Bad (2001 Special Edition) by Michael Jackson (FLAC 44.1kHz/16bit)

Bangerz by Miley Cyrus (MP3 320kbps/44.1kHz/16bit)

Beyoncé by Beyoncé (FLAC 44.1kHz/16bit)

good kid, m.A.A.d city by Kendrick Lamar (FLAC 44.1kHz/16bit)

Heart Blanche by Ceelo Green (MP3 320kbps/44.1kHz/16bit)

Hybrid Theory by Linkin Park (FLAC 48.0kHz/24bit)

Make Yourself by Incubus (MP3 320kbps/44.1kHz/16bit)

No. 5 Collaborations Project (EP) by Ed Sheeran (MP3 320kbps/44.1kHz/16bit)

One by One by Foo Fighters (FLAC 88.2kHz/24bit)

Random Access Memories by Daft Punk (FLAC 88.2kHz/24bit)

Schubert – Berliner Philharmoniker by Nikolaus Harnoncourt (FLAC 48.0kHz/24bit)

Shades of Marmalade by Jackson Breit (FLAC 44.1kHz/16bit)

The Dark Side of the Moon by Pink Floyd (FLAC 44.1kHz/16bit)

Thriller by Michael Jackson (DSD 2822.4kHz/1bit)

X (Wembley Edition) by Ed Sheeran (FLAC 44.1kHz/16bit)

Several standalone tracks (track alphabetical order)

Dock of the Bay by The Persuations – A Cappella Dreams (WAV 44.1kHz/16bit)

M.O.R. by Blur – Blur 21, Blur (2012 Remaster – Special Edition) (MP3 320kbps 44.1kHz/16bit)

Schubert String Quartet No. 14 in D minor D. 810, Death and the Maiden: III. Scherzo. Allegro molto by Oslo String Quartet – The Schubert Connection (DSD 2822.4kHz/1bit)

Serenade (Spanish Dance), Op. 54, No. 2 by Jano Starker and David Popper – Wilson Audio Ultimate Reference (APE 44.1kHz/16bit)

The Peppery Man by Natalie Merchant – Leave Your Sleep (WAV 44.1kHz/16bit)

These Bones by The Fairfield Four – I Couldn't Hear Nobody Pray (WAV 44.1kHz/16bit)

If I am listening to a product that is not able to be listened with the highest resolution tracks that I have mentioned, I will listen to the TIDAL versions (FLAC).


Sound impressions

The sound of the 3D-2 is one of my favorite dual-driver in-ears that I’ve listened to. The sound as a whole is quite balanced, with a slight emphasis in the midrange and lower midrange. Once you flip the bass switch, you get a balanced sound, with a satisfying boost in the bass range. Does this turn the 3D-2 into a basshead earphone? Not quite. Since the switches are all analog, the transition to the bass boost sounds so natural, and so...right. I keep the bass switch on all of the time, because the bass is enthralling, but not overbearing to the point of being disruptive to my enjoyment of the entire sound. The midrange is the star of the show, and is creamy smooth, yet authoritative at the same time. The treble is not sibilant, and is non-fatiguing in the least. Some may say that with the bass boost the treble may be rolled off, but the treble shouldn’t hurt your ears, and give you just enough to relax and listen to for many listening hours at a time. Spatial capabilities such as an immense soundstage aren’t the ultimate strong suit, but the sheer depth, texture, and enjoyment of the entire sound as a whole is more than apparent to my ears. Once you figure out an optimal fit, you should be able to enjoy the totality of the sound in either the bass boost switched on or off.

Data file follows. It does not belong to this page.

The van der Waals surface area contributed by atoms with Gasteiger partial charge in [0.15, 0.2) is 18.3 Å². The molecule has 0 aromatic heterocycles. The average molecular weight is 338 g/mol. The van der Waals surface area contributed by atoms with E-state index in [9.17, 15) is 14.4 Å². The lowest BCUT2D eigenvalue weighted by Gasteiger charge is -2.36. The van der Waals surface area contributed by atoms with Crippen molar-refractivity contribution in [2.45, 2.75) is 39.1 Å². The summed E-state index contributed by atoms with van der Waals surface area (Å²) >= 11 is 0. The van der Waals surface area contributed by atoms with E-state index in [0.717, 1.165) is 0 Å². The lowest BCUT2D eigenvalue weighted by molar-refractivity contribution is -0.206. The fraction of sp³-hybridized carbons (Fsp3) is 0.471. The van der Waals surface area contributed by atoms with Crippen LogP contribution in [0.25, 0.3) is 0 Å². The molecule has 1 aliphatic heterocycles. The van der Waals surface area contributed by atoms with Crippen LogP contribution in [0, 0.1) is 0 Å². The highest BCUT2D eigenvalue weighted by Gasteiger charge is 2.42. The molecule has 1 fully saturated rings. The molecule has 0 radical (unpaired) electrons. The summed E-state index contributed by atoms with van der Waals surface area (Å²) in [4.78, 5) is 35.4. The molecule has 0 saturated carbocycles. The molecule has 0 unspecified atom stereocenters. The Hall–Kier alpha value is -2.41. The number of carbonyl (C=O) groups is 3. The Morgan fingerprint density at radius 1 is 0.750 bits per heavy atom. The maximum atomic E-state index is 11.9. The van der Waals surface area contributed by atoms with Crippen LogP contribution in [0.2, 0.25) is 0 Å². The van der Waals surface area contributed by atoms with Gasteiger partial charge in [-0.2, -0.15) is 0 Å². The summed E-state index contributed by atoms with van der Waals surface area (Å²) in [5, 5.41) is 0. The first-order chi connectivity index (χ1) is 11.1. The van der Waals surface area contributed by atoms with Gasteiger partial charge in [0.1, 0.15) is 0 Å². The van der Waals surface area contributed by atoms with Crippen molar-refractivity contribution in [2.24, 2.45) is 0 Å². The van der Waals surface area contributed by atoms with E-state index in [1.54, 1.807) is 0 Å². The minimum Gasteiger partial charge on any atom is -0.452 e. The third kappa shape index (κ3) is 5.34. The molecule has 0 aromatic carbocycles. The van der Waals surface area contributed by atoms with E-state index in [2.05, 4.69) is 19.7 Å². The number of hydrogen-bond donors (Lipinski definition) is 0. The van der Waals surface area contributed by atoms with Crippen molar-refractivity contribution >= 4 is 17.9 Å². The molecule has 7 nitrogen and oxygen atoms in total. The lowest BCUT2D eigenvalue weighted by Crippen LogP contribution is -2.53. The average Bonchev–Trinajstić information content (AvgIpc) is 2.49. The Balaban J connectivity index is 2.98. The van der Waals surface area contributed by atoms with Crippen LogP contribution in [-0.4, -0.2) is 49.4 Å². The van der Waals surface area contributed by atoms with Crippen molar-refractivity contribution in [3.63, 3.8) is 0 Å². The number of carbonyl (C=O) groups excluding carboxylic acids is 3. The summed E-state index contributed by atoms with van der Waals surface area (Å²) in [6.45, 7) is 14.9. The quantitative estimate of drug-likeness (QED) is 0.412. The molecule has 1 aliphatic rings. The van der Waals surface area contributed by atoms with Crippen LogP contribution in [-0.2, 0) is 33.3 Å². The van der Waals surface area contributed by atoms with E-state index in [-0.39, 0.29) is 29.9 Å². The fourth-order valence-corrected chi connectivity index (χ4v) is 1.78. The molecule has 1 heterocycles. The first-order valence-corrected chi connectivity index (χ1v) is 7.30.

Earphone comparisons

The selected comparisons to the 3D-U2, below, are with earphones that are around the price range of the 3D-U2. If you’d like a comparison of an earphone that is not mentioned in the review or is not located in my profile, feel free to message me and send me anything you’d like that can then be added to the review. Without further ado…


Sensaphonics 3D-U AARO System 3D-1
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I was able to demo the 3D-1 the same time as the 3D-2, and I listened them back to back at NAMM and also at home. I don’t want to sugar coat my feelings regarding the two. I feel the 3D-2 destroys the 3D-1 with regards to overall sound signature comparison. The 3D-2 sounds more dynamic, resolute, detailed, visceral, and competent, compared to the 3D-1. I enjoy the 3D-2 compared to the 3D-1 so much, that regardless of price, I would advise those that care about sound quality to forgo the 3D-1 and purchase the 3D-2. You should only purchase the 3D-1 if you want to be introduced to the 3D-U AARO technology, and may be sharing the 3D-1 for purposes such as house of worship, where multiple people may be using the 3D-1. For everyone else (including those that are looking into purchasing the 3D-1), should definitely and unequivocally go for the 3D-2. Usually I don’t speak in such absolute terms, but I feel strongly that whatever price discrepancy is highly worth it to get the 3D-2 over the 3D-1.